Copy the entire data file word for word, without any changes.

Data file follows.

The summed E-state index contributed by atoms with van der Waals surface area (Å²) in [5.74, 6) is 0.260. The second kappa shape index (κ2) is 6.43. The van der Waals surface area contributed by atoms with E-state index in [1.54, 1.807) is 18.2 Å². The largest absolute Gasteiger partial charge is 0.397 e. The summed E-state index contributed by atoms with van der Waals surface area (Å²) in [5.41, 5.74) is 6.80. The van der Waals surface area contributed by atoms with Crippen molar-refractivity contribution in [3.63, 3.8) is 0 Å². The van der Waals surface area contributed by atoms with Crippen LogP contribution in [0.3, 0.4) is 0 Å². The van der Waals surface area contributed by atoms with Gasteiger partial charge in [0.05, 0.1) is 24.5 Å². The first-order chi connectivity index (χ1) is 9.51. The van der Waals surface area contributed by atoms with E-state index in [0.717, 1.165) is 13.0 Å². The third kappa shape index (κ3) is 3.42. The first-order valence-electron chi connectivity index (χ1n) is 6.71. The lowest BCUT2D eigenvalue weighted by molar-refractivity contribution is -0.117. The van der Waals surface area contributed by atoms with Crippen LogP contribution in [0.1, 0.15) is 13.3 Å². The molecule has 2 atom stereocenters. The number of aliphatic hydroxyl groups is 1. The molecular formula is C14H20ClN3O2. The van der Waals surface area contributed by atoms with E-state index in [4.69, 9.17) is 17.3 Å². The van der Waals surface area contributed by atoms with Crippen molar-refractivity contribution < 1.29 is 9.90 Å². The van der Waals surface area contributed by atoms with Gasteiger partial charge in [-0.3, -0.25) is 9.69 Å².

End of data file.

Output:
The summed E-state index contributed by atoms with van der Waals surface area (Å²) in [5.74, 6) is 0.260. The second kappa shape index (κ2) is 6.43. The van der Waals surface area contributed by atoms with E-state index in [1.54, 1.807) is 18.2 Å². The largest absolute Gasteiger partial charge is 0.397 e. The summed E-state index contributed by atoms with van der Waals surface area (Å²) in [5.41, 5.74) is 6.80. The van der Waals surface area contributed by atoms with Crippen molar-refractivity contribution in [3.63, 3.8) is 0 Å². The van der Waals surface area contributed by atoms with Crippen LogP contribution in [0.3, 0.4) is 0 Å². The van der Waals surface area contributed by atoms with Gasteiger partial charge in [0.05, 0.1) is 24.5 Å². The first-order chi connectivity index (χ1) is 9.51. The van der Waals surface area contributed by atoms with E-state index in [0.717, 1.165) is 13.0 Å². The third kappa shape index (κ3) is 3.42. The first-order valence-electron chi connectivity index (χ1n) is 6.71. The lowest BCUT2D eigenvalue weighted by molar-refractivity contribution is -0.117. The van der Waals surface area contributed by atoms with Crippen LogP contribution in [0.1, 0.15) is 13.3 Å². The molecule has 2 atom stereocenters. The number of aliphatic hydroxyl groups is 1. The molecular formula is C14H20ClN3O2. The van der Waals surface area contributed by atoms with E-state index in [4.69, 9.17) is 17.3 Å². The van der Waals surface area contributed by atoms with Crippen molar-refractivity contribution < 1.29 is 9.90 Å². The van der Waals surface area contributed by atoms with Gasteiger partial charge in [-0.3, -0.25) is 9.69 Å².